Fuse Views: Valentine’s Day Tips for a Long and Successful Marriage
With all the writing lately on marriage and happiness, and this being Valentine’s Day, and at the risk of being presumptuous, allow me to share some accumulated wisdom that allegedly has been gained with age and experience.
By Tim Jackson
My wife and I just hit just 45 years together. With all the writing lately on marriage and happiness, and this being Valentine’s Day, and at the risk of being presumptuous, allow me to share some accumulated wisdom that allegedly has been gained with age and experience, and because, after an unnatural number of years together, people always ask “how do you do it?”
Disclaimer: These are highly subjective, meant to implicate no one, nor invoke any individual, or individuals. As they say, this is ‘based on a true story.’
Humor: A marriage without laughter is big trouble. The world can be oppressive, but it is also amazing and outlandish. People are ridiculous. Everybody wants your money. If you’re both still alive and are able to provoke a regular chortle or guffaw, that’s sheer good fortune. Misbehave regularly.
Love: Of course chemistry, admiration, need, respect, communication, and such things are key. But in truth, love is born out of chemistry and shaped through time. Two other opinions: overpriced engagement rings is a ridiculous custom and a little jealousy in marriage can be invigorating.
Sex: I say lust is the core of a good marriage. It’s handy for procreation, but evolves into comic opera. Adultery is a word forced on us by the church. Work it out for yourself.
Friendship: Your partner is often the person who sees you the way you want to see yourself, and is often your best audience. That’s a lot to be thankful for because you may not be as interesting as you think.
Autonomy: You want that partner to be like you. It doesn’t happen.
Patience: If you’re going to stay together for 350,000 hours, then that one hour where you’re really pissed off is pretty insignificant.
Reinvention: If you are lucky, you will both become at least three other people over four decades.
Variety: Predictability is numbing
Curiosity: From a vacation in Rome to talking to the guy who collects bottles from your trash, it’s all fascinating. You are lucky, and you have someone to ask why and how about everything.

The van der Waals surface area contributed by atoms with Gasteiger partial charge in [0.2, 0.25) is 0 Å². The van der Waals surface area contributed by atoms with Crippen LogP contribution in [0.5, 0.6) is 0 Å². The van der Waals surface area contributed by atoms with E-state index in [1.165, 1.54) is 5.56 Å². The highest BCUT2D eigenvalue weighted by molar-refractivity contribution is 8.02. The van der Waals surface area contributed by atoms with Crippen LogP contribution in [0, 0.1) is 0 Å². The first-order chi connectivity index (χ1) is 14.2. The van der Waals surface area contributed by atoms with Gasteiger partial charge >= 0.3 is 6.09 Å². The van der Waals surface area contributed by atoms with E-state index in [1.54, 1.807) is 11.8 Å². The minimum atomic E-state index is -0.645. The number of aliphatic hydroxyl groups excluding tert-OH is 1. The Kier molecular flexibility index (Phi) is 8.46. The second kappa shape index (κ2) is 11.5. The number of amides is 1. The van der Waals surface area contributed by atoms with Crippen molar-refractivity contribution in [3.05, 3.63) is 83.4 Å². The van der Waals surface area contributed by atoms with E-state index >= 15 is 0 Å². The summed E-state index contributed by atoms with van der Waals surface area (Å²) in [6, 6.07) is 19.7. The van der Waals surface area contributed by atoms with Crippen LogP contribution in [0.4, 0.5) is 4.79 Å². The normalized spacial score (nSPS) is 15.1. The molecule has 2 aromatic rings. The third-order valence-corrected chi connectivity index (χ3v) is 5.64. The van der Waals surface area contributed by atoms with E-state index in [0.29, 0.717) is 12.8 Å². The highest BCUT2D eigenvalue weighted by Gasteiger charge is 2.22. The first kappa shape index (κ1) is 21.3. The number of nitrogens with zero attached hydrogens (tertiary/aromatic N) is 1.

The Arts: It generates conversation that isn’t about whether you cleaned the grill, walked the dog, or saw the game. If you don’t read, life is harder. All the better if you see the inside of a theater or museum a lot.
Physical Activity: It helps to regularly, or even occasionally, do anything together until you are feeble: hike, bike, tennis, or yoga until the body rebels.
Vanity: Take care of yourself, and try to look good without surgery. We all eventually end up with, as Phillip Roth calls it, “the external body that time has bestowed,” not to mention that we will “get the faces we deserve.’
Friends: It’s great that so many long-term friendships survive. Others revive, are rediscovered, or revisited. New friends don’t threaten anything. Have your own pals and maybe another best friend because you don’t really tell your spouse everything – I hope.
Family: You marry into one, but it’s not the be-all, end-all. It takes too many forms and, let’s face it, you won’t like everyone. Family happens whether with kids or not, but for us, kids are the best, funniest, most interesting and challenging thing that ever happened.
Compassion: This is the bottom line.
THINGS TO AVOID
Ceremony: To each his own. but I never wore a ring, and we always forget our anniversaries. Wedding parties are nice, but bridesmaids and bachelor parties weren’t part of getting started. Baptism? My kids were not born in sin. Bar/Bat Mitzvahs. Oh, OK. But a bris? Though I hear the tips are good. (rim shot)
Religion: Whatever works for you is dandy because for an atheist this is irrelevant, but pious self-righteousness is unforgivable in god’s eyes.
Wealth: What is it? You’ll never get there anyway, unless you want to spout clichés about real wealth not being about money.
Boredom: Never be bored
Competition: Education and jobs needn’t be a competition. Be a lifelong learner.
Platitudes: Affirmations, aphorisms and sayings and such sound good and mean well, and are helpful once in a while, but they require nothing but hot air. Action speaks louder. Get off Facebook and do something that actually embodies that latest Dalai Lama quote or Move On imperative.
Tim Jackson is an assistant professor at the New England Institute of Art in the Digital Film and Video Department. His music career in Boston began in the 1970s and includes some 20 groups, many recordings, national and international tours, and contributions to film soundtracks. He studied theater and English as an undergraduate and has also has worked helter skelter as an actor and member of SAG and AFTRA since the 1980s. He has directed two documentaries: Chaos and Order: Making American Theater about the American Repertory Theater, and Radical Jesters, which profiles the practices of 11 interventionist artists and agit-prop performance groups. His a third documentary, When Things Go Wrong, about the Boston singer/songwriter Robin Lane, with whom he has worked for 30 year, screens with a Q&A and live performances at the Regent Theater in Arlington on April 4th. You can read more of his work on his blog.